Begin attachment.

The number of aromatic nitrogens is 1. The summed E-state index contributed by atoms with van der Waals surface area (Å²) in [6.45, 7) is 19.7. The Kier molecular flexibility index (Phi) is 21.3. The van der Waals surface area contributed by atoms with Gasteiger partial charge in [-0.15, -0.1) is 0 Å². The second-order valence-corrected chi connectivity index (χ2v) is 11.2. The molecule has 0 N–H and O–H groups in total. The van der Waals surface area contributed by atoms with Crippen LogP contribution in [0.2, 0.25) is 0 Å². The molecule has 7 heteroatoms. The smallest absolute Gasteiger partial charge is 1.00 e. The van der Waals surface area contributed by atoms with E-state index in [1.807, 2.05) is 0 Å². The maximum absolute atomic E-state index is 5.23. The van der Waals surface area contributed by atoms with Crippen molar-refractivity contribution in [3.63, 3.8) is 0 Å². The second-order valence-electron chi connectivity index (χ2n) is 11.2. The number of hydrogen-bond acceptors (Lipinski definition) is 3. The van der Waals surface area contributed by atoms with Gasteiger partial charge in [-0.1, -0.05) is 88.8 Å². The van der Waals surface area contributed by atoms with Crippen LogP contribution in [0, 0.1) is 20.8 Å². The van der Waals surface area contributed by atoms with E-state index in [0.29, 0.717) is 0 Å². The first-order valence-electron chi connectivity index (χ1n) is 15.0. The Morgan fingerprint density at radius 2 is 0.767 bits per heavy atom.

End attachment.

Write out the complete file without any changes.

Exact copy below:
The number of aromatic nitrogens is 1. The summed E-state index contributed by atoms with van der Waals surface area (Å²) in [6.45, 7) is 19.7. The Kier molecular flexibility index (Phi) is 21.3. The van der Waals surface area contributed by atoms with Gasteiger partial charge in [-0.15, -0.1) is 0 Å². The second-order valence-corrected chi connectivity index (χ2v) is 11.2. The molecule has 0 N–H and O–H groups in total. The van der Waals surface area contributed by atoms with Crippen LogP contribution in [0.2, 0.25) is 0 Å². The molecule has 7 heteroatoms. The smallest absolute Gasteiger partial charge is 1.00 e. The van der Waals surface area contributed by atoms with E-state index in [1.807, 2.05) is 0 Å². The maximum absolute atomic E-state index is 5.23. The van der Waals surface area contributed by atoms with Crippen molar-refractivity contribution in [3.63, 3.8) is 0 Å². The second-order valence-electron chi connectivity index (χ2n) is 11.2. The number of hydrogen-bond acceptors (Lipinski definition) is 3. The van der Waals surface area contributed by atoms with Gasteiger partial charge in [-0.1, -0.05) is 88.8 Å². The van der Waals surface area contributed by atoms with Crippen LogP contribution in [0, 0.1) is 20.8 Å². The van der Waals surface area contributed by atoms with E-state index in [0.29, 0.717) is 0 Å². The first-order valence-electron chi connectivity index (χ1n) is 15.0. The Morgan fingerprint density at radius 2 is 0.767 bits per heavy atom.